The marine geology team onboard the PS134 RV Polarstern expedition, from left to right and top to bottom: Lena, Rob, Claus-Dieter, Matthias, James, Johann, Norbert, Zelna, Rosemary, and Kenza.
Henryk Arctowski in his lab onboard the RV Belgica during the Belgian Antarctic expedition of 1897-1899. Credits: Library of Congress, Frederick A. Cook Society.

Both the original research of Henryk Arctowski and today’s investigations by the PS134 team are highly relevant in the context of contemporary and future climate change. Namely, the contribution of ice loss from the Antarctic Ice Sheet to global sea-level rise is projected to reach up to 3.3 meters by the year 2100 in the worst-case scenario (graph below; Bakker et al 2017 Scientific Reports). This contribution is mainly due to the melting of the West Antarctic Ice Sheet, which drains together with the Antarctic Peninsula Ice Sheet into the Bellingshausen Sea. As the West Antarctic Ice Sheet sits predominantly below sea level on the Antarctic continent, it is considered as inherently instable and particularly vulnerable to global warming. A considerable uncertainty, however, remains on how fast the West Antarctic Ice Sheet will recede in the future and contribute to world-wide sea-level rise, as its stability is controlled by a complex interaction between various processes, including destabilization of floating ice shelves (which are buttressing ice resting on land), inflow of warm ocean water, marine ice sheet instability (i.e., fast ice retreat over a reverse bed slope), ice cliff failure, and surface melting on ice shelves triggered by warm air temperatures that results in so called “hydrofracturing”, i.e., fragmentation of ice-shelves caused by the refreezing of the meltwater in crevasses within the ice shelves. By investigating geological archives, earth scientists, such as Henryk Arctowski and the PS134 team onboard the RV Polarstern, aim to constrain past configurations of the Antarctic Ice Sheet, its previous retreat rates, and mechanisms triggering its retreat. Their geological results are eventually used by numerical modelers to calibrate computer simulations and improve quantitative forecasts of future ice sheet change and sea-level rise. Via this interdisciplinary collaboration between earth scientists and numerical modelers, we aim to better forecast the future by learning from the past.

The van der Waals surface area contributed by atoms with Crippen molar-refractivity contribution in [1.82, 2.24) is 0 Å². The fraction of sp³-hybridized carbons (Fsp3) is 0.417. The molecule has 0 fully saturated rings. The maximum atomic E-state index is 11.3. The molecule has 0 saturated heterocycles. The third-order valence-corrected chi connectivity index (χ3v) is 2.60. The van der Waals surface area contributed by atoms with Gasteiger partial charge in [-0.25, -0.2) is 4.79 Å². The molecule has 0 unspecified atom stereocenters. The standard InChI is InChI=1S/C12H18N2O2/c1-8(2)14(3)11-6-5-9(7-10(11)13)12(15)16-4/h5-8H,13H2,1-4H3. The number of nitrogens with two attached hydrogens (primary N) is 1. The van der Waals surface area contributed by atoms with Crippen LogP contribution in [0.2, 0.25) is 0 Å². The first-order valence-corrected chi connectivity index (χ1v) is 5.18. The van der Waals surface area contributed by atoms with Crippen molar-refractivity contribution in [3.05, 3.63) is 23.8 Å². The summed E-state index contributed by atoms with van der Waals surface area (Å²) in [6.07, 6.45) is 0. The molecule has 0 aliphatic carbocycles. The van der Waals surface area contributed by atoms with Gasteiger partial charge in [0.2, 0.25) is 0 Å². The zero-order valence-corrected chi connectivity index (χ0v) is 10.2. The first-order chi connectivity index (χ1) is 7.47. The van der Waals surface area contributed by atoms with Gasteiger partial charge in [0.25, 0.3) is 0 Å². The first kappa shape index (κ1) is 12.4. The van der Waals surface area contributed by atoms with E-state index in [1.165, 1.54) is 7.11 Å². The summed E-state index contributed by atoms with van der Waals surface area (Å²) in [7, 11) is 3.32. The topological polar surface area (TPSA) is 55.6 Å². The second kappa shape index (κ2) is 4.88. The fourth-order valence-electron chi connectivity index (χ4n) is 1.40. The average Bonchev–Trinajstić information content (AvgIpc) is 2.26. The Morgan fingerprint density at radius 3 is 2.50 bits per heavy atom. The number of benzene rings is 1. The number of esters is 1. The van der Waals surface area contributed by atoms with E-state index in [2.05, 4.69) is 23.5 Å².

Future global sea-level projections including the uncertain contribution of the West Antarctic Ice Sheet, following RCP8.5 (Representative Concentration Pathway). RCP8.5 is considered the worst-case greenhouse gas concentration trajectory adopted by the Intergovernmental Panel on Climate Change (IPCC). Red curve: West Antarctic Ice Sheet remains intact; yellow curve: mid-range estimate; dark red curve: full West Antarctic Ice Sheet disintegration within a couple of decades causing an additional global sea-level rise of 3.3 meters by the year 2100. Figure from Bakker et al., 2017 (Scientific Reports).